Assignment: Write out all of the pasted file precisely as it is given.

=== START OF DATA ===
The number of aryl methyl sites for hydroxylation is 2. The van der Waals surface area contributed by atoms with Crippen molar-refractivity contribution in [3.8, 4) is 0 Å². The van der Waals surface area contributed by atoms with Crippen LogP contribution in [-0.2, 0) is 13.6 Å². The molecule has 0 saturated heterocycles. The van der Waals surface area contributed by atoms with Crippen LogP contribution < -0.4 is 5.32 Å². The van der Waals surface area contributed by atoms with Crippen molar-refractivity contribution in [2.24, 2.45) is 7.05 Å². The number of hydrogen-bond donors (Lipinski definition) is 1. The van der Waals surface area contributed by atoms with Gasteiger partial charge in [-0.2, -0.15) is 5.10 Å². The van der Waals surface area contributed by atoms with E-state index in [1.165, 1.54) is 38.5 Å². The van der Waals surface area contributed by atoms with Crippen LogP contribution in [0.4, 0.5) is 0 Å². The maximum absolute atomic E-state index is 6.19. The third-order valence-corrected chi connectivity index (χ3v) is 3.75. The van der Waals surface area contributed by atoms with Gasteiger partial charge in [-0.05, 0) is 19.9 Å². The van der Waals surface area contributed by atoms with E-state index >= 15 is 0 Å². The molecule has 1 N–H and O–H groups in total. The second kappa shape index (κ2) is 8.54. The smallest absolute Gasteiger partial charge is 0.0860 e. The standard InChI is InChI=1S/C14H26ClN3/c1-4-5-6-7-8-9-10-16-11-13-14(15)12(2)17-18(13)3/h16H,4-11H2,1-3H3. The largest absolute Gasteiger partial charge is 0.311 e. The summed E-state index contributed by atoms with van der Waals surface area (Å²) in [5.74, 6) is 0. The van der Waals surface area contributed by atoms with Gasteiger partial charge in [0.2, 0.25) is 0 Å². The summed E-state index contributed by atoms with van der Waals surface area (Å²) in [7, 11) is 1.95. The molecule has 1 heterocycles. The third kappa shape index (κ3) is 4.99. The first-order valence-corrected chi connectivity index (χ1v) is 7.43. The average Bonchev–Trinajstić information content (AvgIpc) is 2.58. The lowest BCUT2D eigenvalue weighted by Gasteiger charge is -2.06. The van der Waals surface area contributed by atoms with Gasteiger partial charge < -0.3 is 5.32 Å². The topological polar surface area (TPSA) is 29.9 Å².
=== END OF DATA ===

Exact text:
The number of aryl methyl sites for hydroxylation is 2. The van der Waals surface area contributed by atoms with Crippen molar-refractivity contribution in [3.8, 4) is 0 Å². The van der Waals surface area contributed by atoms with Crippen LogP contribution in [-0.2, 0) is 13.6 Å². The molecule has 0 saturated heterocycles. The van der Waals surface area contributed by atoms with Crippen LogP contribution < -0.4 is 5.32 Å². The van der Waals surface area contributed by atoms with Crippen molar-refractivity contribution in [2.24, 2.45) is 7.05 Å². The number of hydrogen-bond donors (Lipinski definition) is 1. The van der Waals surface area contributed by atoms with Gasteiger partial charge in [-0.2, -0.15) is 5.10 Å². The van der Waals surface area contributed by atoms with E-state index in [1.165, 1.54) is 38.5 Å². The van der Waals surface area contributed by atoms with Crippen LogP contribution in [0.4, 0.5) is 0 Å². The maximum absolute atomic E-state index is 6.19. The third-order valence-corrected chi connectivity index (χ3v) is 3.75. The van der Waals surface area contributed by atoms with Gasteiger partial charge in [-0.05, 0) is 19.9 Å². The van der Waals surface area contributed by atoms with E-state index >= 15 is 0 Å². The molecule has 1 N–H and O–H groups in total. The second kappa shape index (κ2) is 8.54. The smallest absolute Gasteiger partial charge is 0.0860 e. The standard InChI is InChI=1S/C14H26ClN3/c1-4-5-6-7-8-9-10-16-11-13-14(15)12(2)17-18(13)3/h16H,4-11H2,1-3H3. The largest absolute Gasteiger partial charge is 0.311 e. The summed E-state index contributed by atoms with van der Waals surface area (Å²) in [5.74, 6) is 0. The van der Waals surface area contributed by atoms with Gasteiger partial charge in [0.2, 0.25) is 0 Å². The summed E-state index contributed by atoms with van der Waals surface area (Å²) in [7, 11) is 1.95. The molecule has 1 heterocycles. The third kappa shape index (κ3) is 4.99. The first-order valence-corrected chi connectivity index (χ1v) is 7.43. The average Bonchev–Trinajstić information content (AvgIpc) is 2.58. The lowest BCUT2D eigenvalue weighted by Gasteiger charge is -2.06. The van der Waals surface area contributed by atoms with Gasteiger partial charge < -0.3 is 5.32 Å². The topological polar surface area (TPSA) is 29.9 Å².